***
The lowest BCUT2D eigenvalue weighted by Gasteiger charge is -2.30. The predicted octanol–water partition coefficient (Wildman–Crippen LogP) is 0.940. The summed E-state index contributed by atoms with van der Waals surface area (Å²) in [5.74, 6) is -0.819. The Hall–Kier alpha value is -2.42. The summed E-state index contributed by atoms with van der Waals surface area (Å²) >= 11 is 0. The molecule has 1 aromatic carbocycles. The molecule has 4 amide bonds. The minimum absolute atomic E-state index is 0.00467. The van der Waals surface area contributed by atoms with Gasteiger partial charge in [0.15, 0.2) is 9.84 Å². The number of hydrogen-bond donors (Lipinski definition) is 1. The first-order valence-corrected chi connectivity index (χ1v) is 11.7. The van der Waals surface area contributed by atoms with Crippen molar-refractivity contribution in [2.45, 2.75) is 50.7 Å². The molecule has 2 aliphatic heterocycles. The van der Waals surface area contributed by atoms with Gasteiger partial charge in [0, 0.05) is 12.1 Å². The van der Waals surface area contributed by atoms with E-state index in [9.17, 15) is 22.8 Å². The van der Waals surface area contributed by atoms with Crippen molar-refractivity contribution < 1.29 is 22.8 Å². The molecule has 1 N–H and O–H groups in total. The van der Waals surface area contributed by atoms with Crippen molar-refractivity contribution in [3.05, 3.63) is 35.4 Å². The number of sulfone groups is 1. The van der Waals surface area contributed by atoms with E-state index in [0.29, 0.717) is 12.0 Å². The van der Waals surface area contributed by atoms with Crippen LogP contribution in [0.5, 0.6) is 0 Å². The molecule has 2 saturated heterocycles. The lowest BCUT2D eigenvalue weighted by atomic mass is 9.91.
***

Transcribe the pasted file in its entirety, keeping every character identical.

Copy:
The lowest BCUT2D eigenvalue weighted by Gasteiger charge is -2.30. The predicted octanol–water partition coefficient (Wildman–Crippen LogP) is 0.940. The summed E-state index contributed by atoms with van der Waals surface area (Å²) in [5.74, 6) is -0.819. The Hall–Kier alpha value is -2.42. The summed E-state index contributed by atoms with van der Waals surface area (Å²) >= 11 is 0. The molecule has 1 aromatic carbocycles. The molecule has 4 amide bonds. The minimum absolute atomic E-state index is 0.00467. The van der Waals surface area contributed by atoms with Gasteiger partial charge in [0.15, 0.2) is 9.84 Å². The number of hydrogen-bond donors (Lipinski definition) is 1. The first-order valence-corrected chi connectivity index (χ1v) is 11.7. The van der Waals surface area contributed by atoms with Crippen molar-refractivity contribution in [2.45, 2.75) is 50.7 Å². The molecule has 2 aliphatic heterocycles. The van der Waals surface area contributed by atoms with Gasteiger partial charge in [0, 0.05) is 12.1 Å². The van der Waals surface area contributed by atoms with E-state index in [9.17, 15) is 22.8 Å². The van der Waals surface area contributed by atoms with Crippen molar-refractivity contribution < 1.29 is 22.8 Å². The molecule has 1 N–H and O–H groups in total. The van der Waals surface area contributed by atoms with Crippen molar-refractivity contribution in [3.05, 3.63) is 35.4 Å². The number of sulfone groups is 1. The van der Waals surface area contributed by atoms with E-state index in [0.29, 0.717) is 12.0 Å². The van der Waals surface area contributed by atoms with Crippen LogP contribution in [0.5, 0.6) is 0 Å². The molecule has 2 saturated heterocycles. The lowest BCUT2D eigenvalue weighted by atomic mass is 9.91.